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Career and Education Opportunities for Camera Repair Technicians in Detroit, Michigan

There is a wide variety of career and education opportunities for camera repair technicians in the Detroit, Michigan area. The national trend for camera repair technicians sees this job pool shrinking by about 15.4% over the next eight years. In general, camera repair technicians repair and adjust cameras and photographic equipment, including commercial video and motion picture camera equipment.

Camera repair technicians earn about $31 hourly or $65,640 annually on average in Michigan and about $16 hourly or $34,300 per year on average nationally. Compared with people working in the overall category of Office and Home Equipment, people working as camera repair technicians in Michigan earn more. They earn less than people working in the overall category of Office and Home Equipment nationally.

There is one school within twenty-five miles of Detroit where you can study to be a camera repair technician, among seventy-three schools of higher education total in the Detroit area. The most common level of education for camera repair technicians is an Associate's, or other 2-year degree. You can expect to spend about two years training to become a camera repair technician if you already have a high school diploma.

CAREER DESCRIPTION: Camera Repair Technician

Camera Repair Technician video from the State of New Jersey Dept. of Labor and Workforce Development

In general, camera repair technicians repair and adjust cameras and photographic equipment, including commercial video and motion picture camera equipment.

Camera repair technicians disassemble apparatus to gain access to defects, using hand tools. They also clean and lubricate cameras and polish camera lenses, using cleaning materials and work aids. Equally important, camera repair technicians have to adjust cameras and equipment such as range and view finders, shutters and lens systems, using hand tools. They are often called upon to test equipment performance, focus of lens systems and film transports, using precision gauges. They are expected to examine cameras and laboratory reports to diagnose malfunctions, using work aids and specifications. Finally, camera repair technicians calibrate and verify precision of light meters, shutter diaphragm operation, and lens carriers, using timing instruments.

Every day, camera repair technicians are expected to be able to see details at a very fine level of focus. They need to control and manipulate objects at a fine level of detail. It is also important that they control objects and devices with precise control.

It is important for camera repair technicians to read and interpret engineering drawings and specifications to establish needed fixes, fabrication method and operation sequence. They are often called upon to fabricate or modify faulty electronic and mechanical parts, using bench lathe and precision hand tools according to given requirements. Somewhat less frequently, camera repair technicians are also expected to record test data and document fabrication techniques on reports.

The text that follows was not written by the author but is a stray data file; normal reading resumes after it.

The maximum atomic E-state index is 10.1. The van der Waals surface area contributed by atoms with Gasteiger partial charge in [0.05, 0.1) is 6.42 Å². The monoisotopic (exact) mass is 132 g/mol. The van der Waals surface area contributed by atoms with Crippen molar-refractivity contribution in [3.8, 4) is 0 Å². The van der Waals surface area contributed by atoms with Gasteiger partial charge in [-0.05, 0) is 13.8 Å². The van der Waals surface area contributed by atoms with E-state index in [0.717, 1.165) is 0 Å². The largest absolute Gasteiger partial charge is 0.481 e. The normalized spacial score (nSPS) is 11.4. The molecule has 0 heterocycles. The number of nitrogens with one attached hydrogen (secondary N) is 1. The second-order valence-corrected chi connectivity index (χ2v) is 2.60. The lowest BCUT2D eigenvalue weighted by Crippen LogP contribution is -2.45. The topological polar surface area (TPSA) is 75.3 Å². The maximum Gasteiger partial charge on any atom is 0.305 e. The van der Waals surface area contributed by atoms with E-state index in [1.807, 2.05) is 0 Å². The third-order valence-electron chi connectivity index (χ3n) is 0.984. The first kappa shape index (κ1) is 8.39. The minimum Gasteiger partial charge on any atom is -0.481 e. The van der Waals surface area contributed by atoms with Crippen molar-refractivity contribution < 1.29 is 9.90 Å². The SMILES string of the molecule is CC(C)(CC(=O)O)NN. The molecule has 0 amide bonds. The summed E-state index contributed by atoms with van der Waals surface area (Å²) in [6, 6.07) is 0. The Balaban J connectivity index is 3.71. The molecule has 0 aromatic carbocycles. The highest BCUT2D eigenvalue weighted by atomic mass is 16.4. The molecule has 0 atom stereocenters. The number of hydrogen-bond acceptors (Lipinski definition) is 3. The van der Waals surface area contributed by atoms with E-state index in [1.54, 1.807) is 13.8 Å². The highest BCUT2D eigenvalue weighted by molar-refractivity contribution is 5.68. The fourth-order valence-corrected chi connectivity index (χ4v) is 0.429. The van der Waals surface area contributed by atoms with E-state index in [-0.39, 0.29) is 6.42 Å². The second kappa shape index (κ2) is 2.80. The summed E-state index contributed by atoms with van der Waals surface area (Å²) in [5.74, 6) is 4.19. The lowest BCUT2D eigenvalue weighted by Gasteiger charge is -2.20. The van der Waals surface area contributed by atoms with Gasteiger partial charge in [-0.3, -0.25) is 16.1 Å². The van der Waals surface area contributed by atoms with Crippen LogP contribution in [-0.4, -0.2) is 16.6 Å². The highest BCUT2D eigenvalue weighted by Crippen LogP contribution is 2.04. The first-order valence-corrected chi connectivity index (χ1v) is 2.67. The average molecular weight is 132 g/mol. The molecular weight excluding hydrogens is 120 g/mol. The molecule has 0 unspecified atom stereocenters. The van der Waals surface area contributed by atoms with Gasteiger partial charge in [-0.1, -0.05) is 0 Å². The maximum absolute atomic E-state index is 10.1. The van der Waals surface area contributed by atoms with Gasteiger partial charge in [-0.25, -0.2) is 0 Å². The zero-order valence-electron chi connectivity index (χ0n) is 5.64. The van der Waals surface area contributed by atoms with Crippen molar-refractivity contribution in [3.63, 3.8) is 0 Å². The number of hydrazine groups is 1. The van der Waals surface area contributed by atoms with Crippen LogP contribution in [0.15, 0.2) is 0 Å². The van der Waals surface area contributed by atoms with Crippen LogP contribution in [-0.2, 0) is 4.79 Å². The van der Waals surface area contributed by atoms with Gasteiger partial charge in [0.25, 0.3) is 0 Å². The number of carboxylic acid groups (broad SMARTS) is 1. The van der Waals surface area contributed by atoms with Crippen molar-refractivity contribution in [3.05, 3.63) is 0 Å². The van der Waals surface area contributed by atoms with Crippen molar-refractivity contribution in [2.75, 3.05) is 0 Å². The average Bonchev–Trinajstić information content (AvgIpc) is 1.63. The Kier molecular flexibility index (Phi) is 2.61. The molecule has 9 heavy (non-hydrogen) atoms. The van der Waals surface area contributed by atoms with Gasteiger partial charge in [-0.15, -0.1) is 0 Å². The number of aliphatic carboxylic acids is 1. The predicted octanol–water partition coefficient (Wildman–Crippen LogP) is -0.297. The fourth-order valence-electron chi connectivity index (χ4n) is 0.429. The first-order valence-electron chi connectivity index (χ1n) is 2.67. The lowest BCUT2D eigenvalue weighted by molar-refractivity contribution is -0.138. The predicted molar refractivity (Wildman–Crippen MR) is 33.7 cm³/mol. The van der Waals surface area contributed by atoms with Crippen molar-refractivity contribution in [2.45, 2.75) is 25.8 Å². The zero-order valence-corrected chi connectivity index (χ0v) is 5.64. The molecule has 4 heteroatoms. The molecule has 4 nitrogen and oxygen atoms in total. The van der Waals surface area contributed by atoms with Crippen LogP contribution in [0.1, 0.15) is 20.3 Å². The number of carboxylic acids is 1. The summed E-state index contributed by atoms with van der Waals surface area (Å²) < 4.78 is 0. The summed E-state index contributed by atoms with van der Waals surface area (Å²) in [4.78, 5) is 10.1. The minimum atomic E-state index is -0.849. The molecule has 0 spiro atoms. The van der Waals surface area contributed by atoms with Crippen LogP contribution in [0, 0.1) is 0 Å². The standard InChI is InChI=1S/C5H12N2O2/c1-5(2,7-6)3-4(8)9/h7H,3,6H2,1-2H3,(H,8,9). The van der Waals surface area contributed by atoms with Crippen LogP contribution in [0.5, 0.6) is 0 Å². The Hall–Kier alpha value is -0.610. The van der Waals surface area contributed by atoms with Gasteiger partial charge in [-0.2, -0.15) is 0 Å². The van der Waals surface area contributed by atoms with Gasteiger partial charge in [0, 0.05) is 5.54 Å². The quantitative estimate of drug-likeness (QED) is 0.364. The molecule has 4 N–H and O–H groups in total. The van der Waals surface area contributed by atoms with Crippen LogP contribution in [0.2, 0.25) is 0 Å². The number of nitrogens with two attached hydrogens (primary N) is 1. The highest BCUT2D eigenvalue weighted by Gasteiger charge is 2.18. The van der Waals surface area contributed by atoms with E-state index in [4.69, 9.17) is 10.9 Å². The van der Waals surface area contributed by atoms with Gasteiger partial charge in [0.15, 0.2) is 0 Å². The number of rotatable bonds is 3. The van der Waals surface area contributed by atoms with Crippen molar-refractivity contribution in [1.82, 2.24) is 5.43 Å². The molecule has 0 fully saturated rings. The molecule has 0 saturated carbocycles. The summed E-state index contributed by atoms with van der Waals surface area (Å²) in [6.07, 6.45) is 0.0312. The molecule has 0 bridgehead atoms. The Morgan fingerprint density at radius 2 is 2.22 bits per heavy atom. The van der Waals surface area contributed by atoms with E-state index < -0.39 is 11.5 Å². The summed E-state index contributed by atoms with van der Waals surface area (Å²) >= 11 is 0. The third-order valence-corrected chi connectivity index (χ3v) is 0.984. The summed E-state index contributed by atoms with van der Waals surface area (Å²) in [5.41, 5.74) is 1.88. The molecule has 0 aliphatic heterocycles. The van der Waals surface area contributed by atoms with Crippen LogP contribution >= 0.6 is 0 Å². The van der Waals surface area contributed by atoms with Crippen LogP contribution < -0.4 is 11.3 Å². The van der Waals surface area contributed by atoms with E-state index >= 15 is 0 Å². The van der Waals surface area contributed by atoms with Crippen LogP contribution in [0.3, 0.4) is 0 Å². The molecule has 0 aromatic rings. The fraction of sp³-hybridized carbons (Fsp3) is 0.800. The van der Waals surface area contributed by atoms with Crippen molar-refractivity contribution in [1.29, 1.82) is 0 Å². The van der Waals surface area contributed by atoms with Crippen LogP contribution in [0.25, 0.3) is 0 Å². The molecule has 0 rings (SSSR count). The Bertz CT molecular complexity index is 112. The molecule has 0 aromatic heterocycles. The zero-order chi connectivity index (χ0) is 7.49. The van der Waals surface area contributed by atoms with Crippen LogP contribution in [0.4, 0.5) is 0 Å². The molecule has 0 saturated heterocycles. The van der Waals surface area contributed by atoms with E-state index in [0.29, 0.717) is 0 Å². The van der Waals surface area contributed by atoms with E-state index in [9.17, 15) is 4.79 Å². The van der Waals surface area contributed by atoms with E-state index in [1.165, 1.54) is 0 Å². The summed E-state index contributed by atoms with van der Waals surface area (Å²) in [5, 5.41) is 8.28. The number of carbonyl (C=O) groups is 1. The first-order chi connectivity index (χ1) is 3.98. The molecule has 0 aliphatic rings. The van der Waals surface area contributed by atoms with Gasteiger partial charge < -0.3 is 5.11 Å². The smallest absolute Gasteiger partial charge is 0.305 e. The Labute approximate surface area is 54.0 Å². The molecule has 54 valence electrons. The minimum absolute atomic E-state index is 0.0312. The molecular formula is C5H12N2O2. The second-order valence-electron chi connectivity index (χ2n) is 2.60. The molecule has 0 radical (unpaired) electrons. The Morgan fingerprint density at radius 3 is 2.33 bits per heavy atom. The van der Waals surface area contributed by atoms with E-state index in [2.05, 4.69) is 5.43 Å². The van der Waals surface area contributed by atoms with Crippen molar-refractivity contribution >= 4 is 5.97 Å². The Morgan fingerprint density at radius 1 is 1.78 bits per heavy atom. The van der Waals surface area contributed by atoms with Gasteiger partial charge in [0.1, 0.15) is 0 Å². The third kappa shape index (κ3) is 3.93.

Camera repair technicians sometimes are asked to measure parts to confirm specified dimensions or settings. They also have to be able to set up film in aircraft camera and electrical assemblies and wiring in camera housing, following blueprints and using hand tools and soldering equipment And finally, they sometimes have to assemble aircraft cameras, still and motion picture cameras and frames, using diagrams and power tools.

Like many other jobs, camera repair technicians must be thorough and dependable and be reliable.

Similar jobs with educational opportunities in Detroit include:

EDUCATIONAL OPPORTUNITIES: Camera Repair Technician Training

Wayne County Community College District - Detroit, MI

Wayne County Community College District, 801 W Fort St, Detroit, MI 48226. Wayne County Community College District is a large college located in Detroit, Michigan. It is a public school with primarily 2-year programs and has 21,540 students. Wayne County Community College District has an associate's degree program in Communications Systems Installation and Repair Technology which graduated two students in 2008.

LOCATION INFORMATION: Detroit, Michigan

Detroit, Michigan
Detroit, Michigan photo by Durova

Detroit is located in Wayne County, Michigan. It has a population of over 912,062, which has shrunk by 4.1% in the past ten years. The cost of living index in Detroit, 86, is well below the national average. New single-family homes in Detroit are priced at $108,900 on average, which is well below the state average. In 2008, eighty-five new homes were built in Detroit, down from one hundred fifty-four the previous year.

The three big industries for women in Detroit are health care, educational services, and transportation equipment. For men, it is transportation equipment, construction, and administrative and support and waste management services. The average commute to work is about 28 minutes. More than 11.0% of Detroit residents have a bachelor's degree, which is lower than the state average. The percentage of residents with a graduate degree, 4.2%, is lower than the state average.

The unemployment rate in Detroit is 27.0%, which is greater than Michigan's average of 14.3%.

The percentage of Detroit residents that are affiliated with a religious congregation, 37.7%, is less than both the national and state average. The most common religious groups are the Catholic Church, the Muslim Estimate and the Lutheran Church.

Detroit is home to the Memorial Park Marina and the Detroit Golf Club as well as Chene Park and Mallett Playground. Visitors to Detroit can choose from Corktown Inn, Clark's Motel and Days Inn of Downtown Detroit for temporary stays in the area.